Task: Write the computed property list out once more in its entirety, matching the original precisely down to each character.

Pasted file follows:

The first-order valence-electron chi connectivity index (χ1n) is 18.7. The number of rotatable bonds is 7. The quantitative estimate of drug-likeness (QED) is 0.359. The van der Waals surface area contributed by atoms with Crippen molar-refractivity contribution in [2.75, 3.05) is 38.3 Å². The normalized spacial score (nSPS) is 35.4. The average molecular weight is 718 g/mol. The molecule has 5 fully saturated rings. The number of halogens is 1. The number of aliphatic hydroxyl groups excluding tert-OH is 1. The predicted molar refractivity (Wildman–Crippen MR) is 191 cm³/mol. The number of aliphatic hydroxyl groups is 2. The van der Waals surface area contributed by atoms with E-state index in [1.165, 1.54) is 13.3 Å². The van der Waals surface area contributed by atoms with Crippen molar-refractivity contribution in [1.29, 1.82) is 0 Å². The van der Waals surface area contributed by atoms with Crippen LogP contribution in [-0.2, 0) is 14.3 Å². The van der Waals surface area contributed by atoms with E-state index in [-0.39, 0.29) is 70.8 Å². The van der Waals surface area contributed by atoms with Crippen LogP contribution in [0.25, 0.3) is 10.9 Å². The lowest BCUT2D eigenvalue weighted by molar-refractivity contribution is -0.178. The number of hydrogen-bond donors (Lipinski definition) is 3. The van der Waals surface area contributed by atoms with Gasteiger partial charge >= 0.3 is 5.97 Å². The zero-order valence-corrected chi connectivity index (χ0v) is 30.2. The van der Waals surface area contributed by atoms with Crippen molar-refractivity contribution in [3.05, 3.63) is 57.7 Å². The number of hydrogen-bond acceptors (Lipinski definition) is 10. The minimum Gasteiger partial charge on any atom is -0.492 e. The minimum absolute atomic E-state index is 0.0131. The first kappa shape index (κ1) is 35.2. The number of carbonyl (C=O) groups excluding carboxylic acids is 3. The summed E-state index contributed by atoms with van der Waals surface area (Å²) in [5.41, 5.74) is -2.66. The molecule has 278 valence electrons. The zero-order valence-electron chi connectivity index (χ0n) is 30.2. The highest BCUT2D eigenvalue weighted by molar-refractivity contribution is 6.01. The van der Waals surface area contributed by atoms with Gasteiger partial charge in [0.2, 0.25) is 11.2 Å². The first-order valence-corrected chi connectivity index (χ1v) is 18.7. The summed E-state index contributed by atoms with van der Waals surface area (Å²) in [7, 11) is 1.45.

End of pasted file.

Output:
The first-order valence-electron chi connectivity index (χ1n) is 18.7. The number of rotatable bonds is 7. The quantitative estimate of drug-likeness (QED) is 0.359. The van der Waals surface area contributed by atoms with Crippen molar-refractivity contribution in [2.75, 3.05) is 38.3 Å². The normalized spacial score (nSPS) is 35.4. The average molecular weight is 718 g/mol. The molecule has 5 fully saturated rings. The number of halogens is 1. The number of aliphatic hydroxyl groups excluding tert-OH is 1. The predicted molar refractivity (Wildman–Crippen MR) is 191 cm³/mol. The number of aliphatic hydroxyl groups is 2. The van der Waals surface area contributed by atoms with E-state index in [1.165, 1.54) is 13.3 Å². The van der Waals surface area contributed by atoms with Crippen molar-refractivity contribution in [1.29, 1.82) is 0 Å². The van der Waals surface area contributed by atoms with Crippen LogP contribution in [-0.2, 0) is 14.3 Å². The van der Waals surface area contributed by atoms with E-state index in [-0.39, 0.29) is 70.8 Å². The van der Waals surface area contributed by atoms with Crippen LogP contribution in [0.25, 0.3) is 10.9 Å². The lowest BCUT2D eigenvalue weighted by molar-refractivity contribution is -0.178. The number of hydrogen-bond donors (Lipinski definition) is 3. The van der Waals surface area contributed by atoms with Gasteiger partial charge >= 0.3 is 5.97 Å². The zero-order valence-corrected chi connectivity index (χ0v) is 30.2. The van der Waals surface area contributed by atoms with Crippen molar-refractivity contribution in [3.05, 3.63) is 57.7 Å². The number of hydrogen-bond acceptors (Lipinski definition) is 10. The minimum Gasteiger partial charge on any atom is -0.492 e. The minimum absolute atomic E-state index is 0.0131. The first kappa shape index (κ1) is 35.2. The number of carbonyl (C=O) groups excluding carboxylic acids is 3. The summed E-state index contributed by atoms with van der Waals surface area (Å²) in [5.41, 5.74) is -2.66. The molecule has 278 valence electrons. The zero-order valence-electron chi connectivity index (χ0n) is 30.2. The highest BCUT2D eigenvalue weighted by molar-refractivity contribution is 6.01. The van der Waals surface area contributed by atoms with Gasteiger partial charge in [0.2, 0.25) is 11.2 Å². The first-order valence-corrected chi connectivity index (χ1v) is 18.7. The summed E-state index contributed by atoms with van der Waals surface area (Å²) in [7, 11) is 1.45.